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In 2009, Guidotti began attempting to settle approximately $19,550 in unsecured consumer debt without declaring bankruptcy. She entered into contracts with several “credit counseling agencies.” Dissatisfied with the results, Guidotti brought a putative class action against the companies, alleging that they conspired to provide unlicensed debt adjustment services in violation of the New Jersey Debt Adjustment and Credit Counseling Act, the New Jersey RICO statute, the New Jersey Consumer Fraud Act, and various common law principles. With two of the companies, RMBT and Global, Guidotti opened a special bank account into which she automatically deposited a monthly amount. Those funds were then supposedly to be used to pay the various defendants for their debt negotiation services, with the remaining funds to be used to pay a negotiated settlement. The district court granted a motion to compel arbitration as to most of the defendants, but denied the motion as to RMBT and Global, finding that there had been no meeting of the minds on an agreement to arbitrate. The Third Circuit vacated, finding the record insufficient to prove that there was no genuine dispute of material fact as to whether the two companies and Guidotti agreed to arbitrate. View "Guidotti v. Legal Helpers Debt Resolution, LLC" on Justia Law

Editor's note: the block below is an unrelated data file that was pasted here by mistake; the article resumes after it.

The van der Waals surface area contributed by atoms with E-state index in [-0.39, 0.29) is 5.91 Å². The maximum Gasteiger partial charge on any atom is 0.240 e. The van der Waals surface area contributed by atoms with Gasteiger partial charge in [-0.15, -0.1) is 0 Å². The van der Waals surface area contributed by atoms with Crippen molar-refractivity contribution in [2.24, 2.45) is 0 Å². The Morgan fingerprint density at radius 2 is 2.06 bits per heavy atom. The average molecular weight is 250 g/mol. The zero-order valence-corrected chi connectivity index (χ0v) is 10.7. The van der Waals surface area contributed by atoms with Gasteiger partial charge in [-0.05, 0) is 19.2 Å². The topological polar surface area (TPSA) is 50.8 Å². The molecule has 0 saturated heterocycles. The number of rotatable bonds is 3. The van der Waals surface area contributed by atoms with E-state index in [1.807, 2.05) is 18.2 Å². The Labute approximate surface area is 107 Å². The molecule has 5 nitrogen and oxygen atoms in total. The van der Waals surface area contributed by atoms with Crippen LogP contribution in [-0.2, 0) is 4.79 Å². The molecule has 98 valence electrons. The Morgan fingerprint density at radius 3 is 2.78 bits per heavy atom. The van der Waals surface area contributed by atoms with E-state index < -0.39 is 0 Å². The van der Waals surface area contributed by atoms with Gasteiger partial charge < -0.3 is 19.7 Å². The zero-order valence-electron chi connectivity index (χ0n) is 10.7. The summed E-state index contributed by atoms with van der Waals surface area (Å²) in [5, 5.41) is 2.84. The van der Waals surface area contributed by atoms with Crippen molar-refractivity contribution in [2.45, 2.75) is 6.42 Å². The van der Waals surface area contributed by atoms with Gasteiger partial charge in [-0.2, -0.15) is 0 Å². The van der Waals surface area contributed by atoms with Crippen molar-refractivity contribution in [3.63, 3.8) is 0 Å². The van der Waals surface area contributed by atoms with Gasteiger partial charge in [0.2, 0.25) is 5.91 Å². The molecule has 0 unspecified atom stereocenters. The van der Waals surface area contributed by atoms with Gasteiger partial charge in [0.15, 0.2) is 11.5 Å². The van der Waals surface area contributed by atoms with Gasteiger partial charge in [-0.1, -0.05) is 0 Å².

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Freeman worked at PPG until his firing in 2008; PGW subsequently assumed PPG’s liabilities. PPG maintains a 40 percent interest in PGW. After losing his job, Freeman, age 60, sued PGW under the Age Discrimination in Employment Act, 29 U.S.C. 621. The parties entered a binding arbitration agreement, listing three potential arbitrators. Lally-Green, a law school teacher, formerly a state judge, appeared at the top of both lists. Lally-Green acknowledged that she “knew some people at PPG” and had taught a seminar with a PPG attorney. The parties proceeded with Lally-Green as their arbitrator. The proceeding was fair and thorough. Lally-Green concluded that Freeman lost his job because he “had limited recent sales experience ... [and] received average performance ratings in a poorly performing region.” Three months later, Freeman moved to vacate the decision, claiming that Lally-Green had failed to disclose campaign contributions that she had received from PPG and its employees during her campaign for a seat on the state’s highest court. These contributions totaled $4,500. Lally-Green had raised $1.7 million during her unsuccessful campaign. The district court denied the motion. The Third Circuit affirmed, noting that the law firm representing Freeman had contributed $26,000 to Lally-Green’s campaign. View "Freeman v. Pittsburgh Glass Works, LLC" on Justia Law